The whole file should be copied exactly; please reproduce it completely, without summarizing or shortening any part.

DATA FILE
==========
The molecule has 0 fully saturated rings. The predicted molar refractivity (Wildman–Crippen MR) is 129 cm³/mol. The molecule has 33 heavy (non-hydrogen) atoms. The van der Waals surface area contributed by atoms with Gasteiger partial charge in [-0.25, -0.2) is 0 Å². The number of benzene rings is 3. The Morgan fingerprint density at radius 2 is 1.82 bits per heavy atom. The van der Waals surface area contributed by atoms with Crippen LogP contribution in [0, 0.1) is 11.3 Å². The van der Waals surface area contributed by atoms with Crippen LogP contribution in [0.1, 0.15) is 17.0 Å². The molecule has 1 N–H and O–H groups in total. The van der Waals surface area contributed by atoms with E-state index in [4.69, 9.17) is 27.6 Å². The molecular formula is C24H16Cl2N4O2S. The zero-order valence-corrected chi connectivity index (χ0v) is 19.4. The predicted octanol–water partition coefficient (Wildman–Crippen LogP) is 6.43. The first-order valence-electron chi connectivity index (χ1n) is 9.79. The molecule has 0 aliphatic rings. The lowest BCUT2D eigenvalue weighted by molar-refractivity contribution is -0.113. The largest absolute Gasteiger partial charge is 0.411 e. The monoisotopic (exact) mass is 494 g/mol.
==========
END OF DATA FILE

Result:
The molecule has 0 fully saturated rings. The predicted molar refractivity (Wildman–Crippen MR) is 129 cm³/mol. The molecule has 33 heavy (non-hydrogen) atoms. The van der Waals surface area contributed by atoms with Gasteiger partial charge in [-0.25, -0.2) is 0 Å². The number of benzene rings is 3. The Morgan fingerprint density at radius 2 is 1.82 bits per heavy atom. The van der Waals surface area contributed by atoms with Crippen LogP contribution in [0, 0.1) is 11.3 Å². The van der Waals surface area contributed by atoms with Crippen LogP contribution in [0.1, 0.15) is 17.0 Å². The molecule has 1 N–H and O–H groups in total. The van der Waals surface area contributed by atoms with E-state index in [4.69, 9.17) is 27.6 Å². The molecular formula is C24H16Cl2N4O2S. The zero-order valence-corrected chi connectivity index (χ0v) is 19.4. The predicted octanol–water partition coefficient (Wildman–Crippen LogP) is 6.43. The first-order valence-electron chi connectivity index (χ1n) is 9.79. The molecule has 0 aliphatic rings. The lowest BCUT2D eigenvalue weighted by molar-refractivity contribution is -0.113. The largest absolute Gasteiger partial charge is 0.411 e. The monoisotopic (exact) mass is 494 g/mol.